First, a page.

July 8, 2015

6 key takeaways about the world’s emerging middle class

Poverty Plunges from 2001 to 2011 and the Global Middle-Income Population IncreasesDuring the first decade of this century, the world experienced a dramatic drop in the number of people living in poverty and a significant rise in the number who could be considered middle income, according to a new Pew Research Center report. But the majority of the global population remains low income.

Our analysis includes 111 countries, which accounted for 88% of the global population in 2011, the latest year that could be analyzed with the available data.

Here are six key takeaways from the report on how these big global changes have played out recently:

1The world’s middle-income population – people living on $10-20 per day – nearly doubled, increasing by 386 million from 2001 to 2011. In the 111 countries included in the report, some 783 million people were middle income in 2011, compared with 398 million in 2001. Looked at by share, the global middle class increased from 7% of the world’s population in 2001 to 13% in 2011.

2The emergence of a truly global middle class is still more promise than reality. The growth in the middle-income population was concentrated in particular regions. China, South America and Eastern Europe are home to some of the biggest increases. China alone accounted for more than half the additions to the global middle-income population from 2001 to 2011, with 203 million. Countries in South America and in Eastern Europe added 50 million and 39 million to the global middle class, respectively. By contrast, Africa and much of Asia, including India, have lagged behind.

3The standard of living of the global middle class is modest by Western norms. The $10-20 a day that qualifies people as middle income globally translates to $14,600 to $29,200 annually for a family of four. Much of the global middle class would officially be poor in the U.S., where the poverty line for a family of four was $23,021 in 2011. That year, only 16% of the world’s population was living on $20 or more a day, a little higher than the U.S. poverty line.

The Global Middle-Income Population Doubled in Size from 2001 to 2011, but the Largest Increase is in the Low-Income Population 4While the global middle-income population has grown from 2001 to 2011, the largest increase is in the world’s low-income population. The share of people classified as low income ($2-10 per day) increased from 50% of the world’s population in 2001 to 56% in 2011, and the low-income population increased from 2.7 billion to 3.4 billion. Overall, the vast majority of the world’s population (71%) was still either poor or low income in 2011.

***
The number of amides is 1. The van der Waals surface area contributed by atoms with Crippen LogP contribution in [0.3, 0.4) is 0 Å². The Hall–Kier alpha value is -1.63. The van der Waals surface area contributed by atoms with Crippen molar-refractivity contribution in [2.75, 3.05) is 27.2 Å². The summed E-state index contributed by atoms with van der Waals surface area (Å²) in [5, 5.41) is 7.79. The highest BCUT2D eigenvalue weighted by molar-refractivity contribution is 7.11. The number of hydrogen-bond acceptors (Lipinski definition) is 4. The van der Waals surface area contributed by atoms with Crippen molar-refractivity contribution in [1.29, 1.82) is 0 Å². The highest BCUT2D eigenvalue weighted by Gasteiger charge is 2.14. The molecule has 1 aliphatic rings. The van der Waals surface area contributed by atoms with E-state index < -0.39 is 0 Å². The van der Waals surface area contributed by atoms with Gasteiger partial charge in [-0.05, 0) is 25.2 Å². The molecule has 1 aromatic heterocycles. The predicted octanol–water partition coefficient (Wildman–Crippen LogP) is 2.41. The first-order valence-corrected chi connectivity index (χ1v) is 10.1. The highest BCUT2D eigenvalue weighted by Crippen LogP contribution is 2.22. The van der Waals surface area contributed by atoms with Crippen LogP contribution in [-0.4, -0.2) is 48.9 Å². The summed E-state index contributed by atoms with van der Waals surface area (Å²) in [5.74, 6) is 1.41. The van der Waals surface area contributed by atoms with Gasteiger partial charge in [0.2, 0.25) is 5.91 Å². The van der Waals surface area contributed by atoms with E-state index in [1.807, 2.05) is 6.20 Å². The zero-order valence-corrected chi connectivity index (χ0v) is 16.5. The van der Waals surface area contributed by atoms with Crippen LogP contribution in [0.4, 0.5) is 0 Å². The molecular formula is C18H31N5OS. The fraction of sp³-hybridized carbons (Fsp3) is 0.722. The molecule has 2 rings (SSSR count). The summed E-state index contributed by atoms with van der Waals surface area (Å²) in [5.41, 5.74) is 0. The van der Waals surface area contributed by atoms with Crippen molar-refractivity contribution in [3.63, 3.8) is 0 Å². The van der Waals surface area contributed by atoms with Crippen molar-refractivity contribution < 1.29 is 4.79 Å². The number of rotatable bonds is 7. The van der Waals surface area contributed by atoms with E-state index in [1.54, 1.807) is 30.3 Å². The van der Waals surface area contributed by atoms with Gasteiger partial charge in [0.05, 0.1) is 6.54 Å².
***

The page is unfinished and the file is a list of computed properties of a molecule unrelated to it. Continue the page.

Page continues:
5The number of people in poverty – living on $2 or less daily – plunged from 2001 to 2011, falling from 1.6 billion to 949 million. The share of the world’s population that is poor dropped from 29% to 15%. But in most countries, the majority of those emerging from poverty took only a modest step up the income ladder, changing their status from poor to low income. That has been the case in India and African countries, where poverty rates fell significantly since 2001, but most of the movement there was from poverty to low-income status.

6Only 7% of the global population was high income in 2011, with $50 or more at its disposal daily. Europe and North America dominate the topmost rung of the world’s income ladder, with some 87% of the global high-income population living there in 2011. That share is down only slightly, from 91% 2001. Within this group, Western Europe gained on the U.S. with respect to the shares of their populations that are high income. The role of advanced economies in the growth of the new middle classes is limited, because most residents in these countries were already either upper-middle income or high income by global standards in 2001.

Correction: This post was updated Aug. 13, 2015, to reflect changes to some aggregated data as a result of corrected estimates for Iceland, Luxembourg, the Netherlands and Taiwan.

Topics: Europe, Income, Middle Class, North America, Poverty

  1. Photo of Rakesh Kochhar

    is an associate director of research at Pew Research Center.

5 Comments

  1. kab1 year ago

    $ 20 /day goes a lot further in India than California. Hence, this is not informative. What matters is the buying power & standard of living. This point is so far off the mark I cannot fathom what is going on at Pew research.

    1. Rakesh Kochhar1 year ago

      The estimates adjust for differences in the prices of goods and services across countries. The methodology is described in the full report: pewglobal.org/2015/07/08/a-globa…

  2. Jagadish G Chandra1 year ago

    Dear Mr. Rakesh, you have done a great service to those ground level activists around the world, who were arguing the same but empirically, but we were being lambasted with glitzy “figures” of growth and gaiety by the apologists who are nothing but economic Ostriches.

    Any way it would be great, if you can point to more detailed analysis on countries such as India, where we are still suffering from “growth talk”, which has just touched a minuscule percentage of the Creamiest layers.

    1. Rakesh Kochhar1 year ago

      Please see our full report for more detailed analysis of trends in India pewglobal.org/2015/07/08/a-globa…

  3. Julie Nelson1 year ago

    While interesting, the combining of all the data from all countries, muddies the usefulness of the information. Averaging across all countries when it is likely that rather extreme and meaningful differences exist between these groups, seems a concern. For example, if we study aggression, combine the scores of males and females, and for all ages, and find that aggression is down, or up, or whatever. (It is down in males and up in females, by the way.)